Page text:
“We hope to create a long-term plan to use this fund,” Toyne said. “To not have a plan and still collect funds would become unreasonable.”

In addition to funds for sustainability, the candidates addressed segregated fees. Hansen said she and Toyne consulted with the Segregated University Fee Allocation Committee on the six percent increase of segregated fees, and understand why it was increased.

Hansen also said the fee increase issue is not isolated, as it’s connected to various issues like decreased student enrollment. Toyne said he and Hansen would like to find out who pays segregated fees and what the formula is for calculating.

“This formula has a large impact on segregated fee collection,” Toyne said. “We’d like to understand it and potentially change it, depending on what the answer is.”

As a member of SUFAC, Koepke said $86,000 was made from budget cuts, which is going into the reserves so student organizations can use that money when they need it.

Koepke also proposed a one-year presidential pay cut, which he, along with Sterr, volunteered to take. If elected, Koepke and Sterr’s pay would be halved and the money saved from the cut would go back to the organizations, Koepke said.

The last question of the debate focused on the peer relationships within SGA. Currently, Hansen said she and Toyne don’t recognize any conflict within SGA to the scale they’ve seen in the past.

However, from the conflicts that have arised, Hansen said they’ve maintained an open dialogue and worked toward resolving those issues.

“We want to work with all branches of government to continue building strong relationships and avoid any potential issues that arise,” Hansen said.

Koepke agreed issues within the government have calmed down, though there is still tension. To ease the tensity, Koepke said leaders of RHAA and the senate should get together and discuss the issues at hand.

Koepke also said the self-interests of both groups should be removed so they can focus on helping the students.

Morgan Mason, fifth-year senior history and philosophy major, as well as the current SGA vice president, attended the debate and said it was nice to see preparedness from both sides. Mason has seen the roles of both parties for SGA, and said they’ve done good jobs.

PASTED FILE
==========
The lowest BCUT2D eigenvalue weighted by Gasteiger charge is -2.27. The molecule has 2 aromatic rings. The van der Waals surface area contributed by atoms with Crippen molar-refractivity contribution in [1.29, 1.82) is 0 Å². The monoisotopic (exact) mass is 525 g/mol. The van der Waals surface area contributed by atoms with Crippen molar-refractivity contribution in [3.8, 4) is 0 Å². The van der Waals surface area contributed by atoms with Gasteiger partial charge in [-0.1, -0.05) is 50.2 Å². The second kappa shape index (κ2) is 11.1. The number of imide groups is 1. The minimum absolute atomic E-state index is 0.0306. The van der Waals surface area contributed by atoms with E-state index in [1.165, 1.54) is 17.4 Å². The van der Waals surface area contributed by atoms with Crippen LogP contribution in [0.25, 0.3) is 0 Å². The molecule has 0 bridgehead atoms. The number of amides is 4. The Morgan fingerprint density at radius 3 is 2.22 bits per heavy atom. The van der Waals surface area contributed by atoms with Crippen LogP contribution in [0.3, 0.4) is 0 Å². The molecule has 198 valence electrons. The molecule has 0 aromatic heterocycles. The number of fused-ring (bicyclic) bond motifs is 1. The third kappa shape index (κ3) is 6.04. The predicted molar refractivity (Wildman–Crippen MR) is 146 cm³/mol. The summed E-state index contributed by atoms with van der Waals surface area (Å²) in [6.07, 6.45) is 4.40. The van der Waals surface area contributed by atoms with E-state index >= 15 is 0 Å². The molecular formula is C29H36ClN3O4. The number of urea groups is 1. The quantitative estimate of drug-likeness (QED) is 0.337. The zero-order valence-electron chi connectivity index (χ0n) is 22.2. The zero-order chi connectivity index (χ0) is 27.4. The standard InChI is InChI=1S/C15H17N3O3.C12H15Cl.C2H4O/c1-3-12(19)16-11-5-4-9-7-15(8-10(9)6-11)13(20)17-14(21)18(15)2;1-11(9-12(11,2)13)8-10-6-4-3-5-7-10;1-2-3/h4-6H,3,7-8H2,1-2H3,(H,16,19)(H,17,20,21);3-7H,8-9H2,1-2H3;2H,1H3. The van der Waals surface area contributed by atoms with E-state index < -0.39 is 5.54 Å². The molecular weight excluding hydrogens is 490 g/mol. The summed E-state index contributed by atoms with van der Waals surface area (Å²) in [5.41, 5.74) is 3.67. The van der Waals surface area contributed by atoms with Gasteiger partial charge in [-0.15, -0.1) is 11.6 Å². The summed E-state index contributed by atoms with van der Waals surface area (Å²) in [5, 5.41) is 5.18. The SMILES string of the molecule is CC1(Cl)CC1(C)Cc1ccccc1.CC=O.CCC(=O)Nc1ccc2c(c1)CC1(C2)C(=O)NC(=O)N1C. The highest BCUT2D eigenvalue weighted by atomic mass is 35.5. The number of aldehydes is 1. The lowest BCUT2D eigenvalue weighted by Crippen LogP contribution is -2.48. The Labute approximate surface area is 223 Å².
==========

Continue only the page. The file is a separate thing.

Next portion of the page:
“If either party wins, it’ll be good for this campus,” Mason said.

Hansen and Toyne want to make sure student voices are heard in all future discussions concerning numerous campus issues, whether it be gender-neutral housing, sustainability or anything else on campus.

Overall, Hansen and Toyne want to be realistic in their goals for the campus while ensuring student representation is a realistic goal, Hansen said.

Both parties draw on experience from their time serving in SGA. Hansen said she and Toyne have five years of senate experience combined.

Aside from the senate experience he and Sterr had, Koepke said he was also a part of SUFAC as well as RHAA as the third-floor community council representative for Roy Downham Hall.

Miller said the experience she’s had on the senate helps her in this race for presidency.

“It’s provided me a chance to lead a group of senators, as well as work with administration at a high level, which is exactly what a president and vice president would do,” Hansen said.

Both candidates have distinct reasons for running. Koepke said his reasons came from interactions with the students on campus.

“There was a lot of interest in getting involved and getting plugged in,” Koepke said. “So we said, ‘What can we do to get students engaged and get them connected with clubs?’”

Voting will take place April 8 and 9 from 9 a.m. to 6 p.m. on both days.